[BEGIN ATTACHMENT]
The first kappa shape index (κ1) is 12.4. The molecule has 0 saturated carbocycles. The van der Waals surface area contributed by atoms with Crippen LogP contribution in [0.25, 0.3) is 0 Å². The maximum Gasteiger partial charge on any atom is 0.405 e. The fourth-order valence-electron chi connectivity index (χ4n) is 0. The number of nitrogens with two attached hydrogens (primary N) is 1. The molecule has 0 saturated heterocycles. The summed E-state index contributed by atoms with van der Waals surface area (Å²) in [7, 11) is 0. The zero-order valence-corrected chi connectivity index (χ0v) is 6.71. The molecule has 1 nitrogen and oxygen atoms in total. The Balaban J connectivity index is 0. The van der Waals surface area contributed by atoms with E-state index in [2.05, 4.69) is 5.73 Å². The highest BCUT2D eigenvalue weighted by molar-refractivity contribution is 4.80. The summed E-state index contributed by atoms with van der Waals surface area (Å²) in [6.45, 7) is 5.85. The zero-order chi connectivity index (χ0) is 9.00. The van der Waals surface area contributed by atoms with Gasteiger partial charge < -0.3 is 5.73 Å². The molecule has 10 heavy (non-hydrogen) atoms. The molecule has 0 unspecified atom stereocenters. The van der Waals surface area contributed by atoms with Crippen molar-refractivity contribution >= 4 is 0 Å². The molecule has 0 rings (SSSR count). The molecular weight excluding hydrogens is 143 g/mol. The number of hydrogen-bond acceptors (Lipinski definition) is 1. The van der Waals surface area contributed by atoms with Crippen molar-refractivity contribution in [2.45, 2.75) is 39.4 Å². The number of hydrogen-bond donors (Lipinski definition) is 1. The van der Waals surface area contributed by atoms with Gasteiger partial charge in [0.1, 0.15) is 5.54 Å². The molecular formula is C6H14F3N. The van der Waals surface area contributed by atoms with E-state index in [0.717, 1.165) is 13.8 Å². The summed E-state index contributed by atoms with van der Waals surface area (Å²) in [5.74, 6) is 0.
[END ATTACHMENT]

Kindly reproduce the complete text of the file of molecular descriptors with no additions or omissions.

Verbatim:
The first kappa shape index (κ1) is 12.4. The molecule has 0 saturated carbocycles. The van der Waals surface area contributed by atoms with Crippen LogP contribution in [0.25, 0.3) is 0 Å². The maximum Gasteiger partial charge on any atom is 0.405 e. The fourth-order valence-electron chi connectivity index (χ4n) is 0. The number of nitrogens with two attached hydrogens (primary N) is 1. The molecule has 0 saturated heterocycles. The summed E-state index contributed by atoms with van der Waals surface area (Å²) in [7, 11) is 0. The zero-order valence-corrected chi connectivity index (χ0v) is 6.71. The molecule has 1 nitrogen and oxygen atoms in total. The Balaban J connectivity index is 0. The van der Waals surface area contributed by atoms with E-state index in [2.05, 4.69) is 5.73 Å². The highest BCUT2D eigenvalue weighted by molar-refractivity contribution is 4.80. The summed E-state index contributed by atoms with van der Waals surface area (Å²) in [6.45, 7) is 5.85. The zero-order chi connectivity index (χ0) is 9.00. The van der Waals surface area contributed by atoms with Gasteiger partial charge < -0.3 is 5.73 Å². The molecule has 10 heavy (non-hydrogen) atoms. The molecule has 0 unspecified atom stereocenters. The van der Waals surface area contributed by atoms with Crippen molar-refractivity contribution >= 4 is 0 Å². The molecule has 0 rings (SSSR count). The molecular weight excluding hydrogens is 143 g/mol. The number of hydrogen-bond acceptors (Lipinski definition) is 1. The van der Waals surface area contributed by atoms with Crippen molar-refractivity contribution in [2.45, 2.75) is 39.4 Å². The number of hydrogen-bond donors (Lipinski definition) is 1. The van der Waals surface area contributed by atoms with Gasteiger partial charge in [0.1, 0.15) is 5.54 Å². The molecular formula is C6H14F3N. The van der Waals surface area contributed by atoms with E-state index in [0.717, 1.165) is 13.8 Å². The summed E-state index contributed by atoms with van der Waals surface area (Å²) in [5.74, 6) is 0.